“It was an actual coach. Like a lot of comedies now on British TV, we do them single camera… A lot of comedies used to — certainly for the BBC — there used to be a comedy budget which assumed that the show would be shot in a studio. But gradually over the years, comedy has become more and more filmic in a way. It’s become more and more based on character and less on, you know — there’s fewer studio-based comedies. And certainly this one, where landscape is such a key part of the story that you get to see different areas and aspects of Britain, not least the seaside where every week’s adventures take off from. It’s very important that they have scale and scope. So there was that, and then within the coach, yeah, we found different ways. The very inventive cameramen found different ways of shooting the interior of the coach, both in motion and when it was motionless.”

Another attendee wanted to know if “playing this made [Jones] more aware of how we treat people in uniforms and service jobs” and if [he has] been observing this.”

“I can’t stop observing; that’s my occupational hazard. I’d love to say that I could be a peace worker or I could be something much more worthwhile than just an actor. But I can’t be cured of this addiction to observation and looking at people. I wish I had a grander ambition, but I can’t do anything about it, so yes, I’ve observed people, and I’ve observed people in uniforms. And hopefully I’ve absorbed what it means to wear a uniform, what it means to take responsibility for strangers. That’s the extraordinary thing about drivers who work on a bus trip — these groups of strangers, be they a bunch of school children or a bunch of fragile old people — the driver has to take responsibility for them.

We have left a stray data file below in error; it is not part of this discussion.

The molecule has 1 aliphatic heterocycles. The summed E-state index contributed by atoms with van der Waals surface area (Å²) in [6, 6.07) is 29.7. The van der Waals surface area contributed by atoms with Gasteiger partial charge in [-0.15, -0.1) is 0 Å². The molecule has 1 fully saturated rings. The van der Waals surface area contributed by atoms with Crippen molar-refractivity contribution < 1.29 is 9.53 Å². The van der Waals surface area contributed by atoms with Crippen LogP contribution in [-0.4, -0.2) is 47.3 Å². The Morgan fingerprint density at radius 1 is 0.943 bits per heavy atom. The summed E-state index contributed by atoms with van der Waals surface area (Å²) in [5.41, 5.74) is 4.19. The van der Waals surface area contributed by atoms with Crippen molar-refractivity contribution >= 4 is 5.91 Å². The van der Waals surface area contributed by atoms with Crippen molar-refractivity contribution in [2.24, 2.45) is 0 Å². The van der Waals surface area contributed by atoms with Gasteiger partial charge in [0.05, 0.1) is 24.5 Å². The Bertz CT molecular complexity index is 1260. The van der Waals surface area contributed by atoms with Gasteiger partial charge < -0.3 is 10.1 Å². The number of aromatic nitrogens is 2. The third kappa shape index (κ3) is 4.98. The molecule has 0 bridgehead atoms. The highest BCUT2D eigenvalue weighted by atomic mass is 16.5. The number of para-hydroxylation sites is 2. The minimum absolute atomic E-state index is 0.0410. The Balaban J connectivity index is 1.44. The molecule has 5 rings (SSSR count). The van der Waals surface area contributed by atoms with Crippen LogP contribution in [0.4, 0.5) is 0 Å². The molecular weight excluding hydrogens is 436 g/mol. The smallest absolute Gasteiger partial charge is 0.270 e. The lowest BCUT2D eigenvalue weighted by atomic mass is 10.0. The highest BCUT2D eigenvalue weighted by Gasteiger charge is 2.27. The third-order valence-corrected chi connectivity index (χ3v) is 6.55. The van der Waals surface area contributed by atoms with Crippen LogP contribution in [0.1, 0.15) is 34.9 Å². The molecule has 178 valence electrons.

“And one of the key ideas in the show, I suppose, is that the driver, at the end of episode one, is forced to do something good even though his life is already very complicated. He’s forced to decide whether he can do something good, and initially he decides he can’t; he hasn’t got the time or space, mentally or emotionally, to reach out to someone who needs help. And the story — and it really has a strong storyline through the six episodes, and they can be watched as a three-hour story — is about how he learns to extend himself out of his little world, and the wider world begins to impact him.

“In a way, I suppose, as we watch the news, we all have to learn to take responsibility — being asked to take responsibility for things that have nothing to do with our little patch of the world. When we watch the news, as in Lebanon last night, you know, we’re asked to contribute to that, and to break out of our narrow space. And the show is dealing with that particular area.”

Jones closed his one-man panel by responding to the question of whether “coach drivers [had] been approached to share their stories.”

“Well, we certainly went on lots of trips, bus trips. We did some of the trips that the characters do on the show, and whenever we did, we made a point to talk to the coach drivers, and they were always very surprised that anyone wanted to know anything about them… They are people who are traditionally invisible, and they’re used to being taken for granted, so they were able to share with us the pain and trials and tribulations of their job. They were interested that we were interested in them, and the more particular you can be, in any job, the more useful it is, really.”

The first season costars Danny Kirrane (Wasted) as coach driver Squeaky Dave, Marcia Warren (Vicious) as Peter’s mum Joy, and Erin Kellyman (Les Misérables) as his daughter Kayla, as well as Claire Rushbrook (Whitechapel), Dino Kelly (The Mallorca Files), Jo Eaton-Kent (The Watch), and newcomers Luwam Teklizgi and Wills Whittington.

Don’t Forget the Driver premieres in the US in September 2020 (date TBA) exclusively on BritBox.


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Don’t Forget the Driver: Toby Jones Comedy-Drama Will Launch on BritBox in US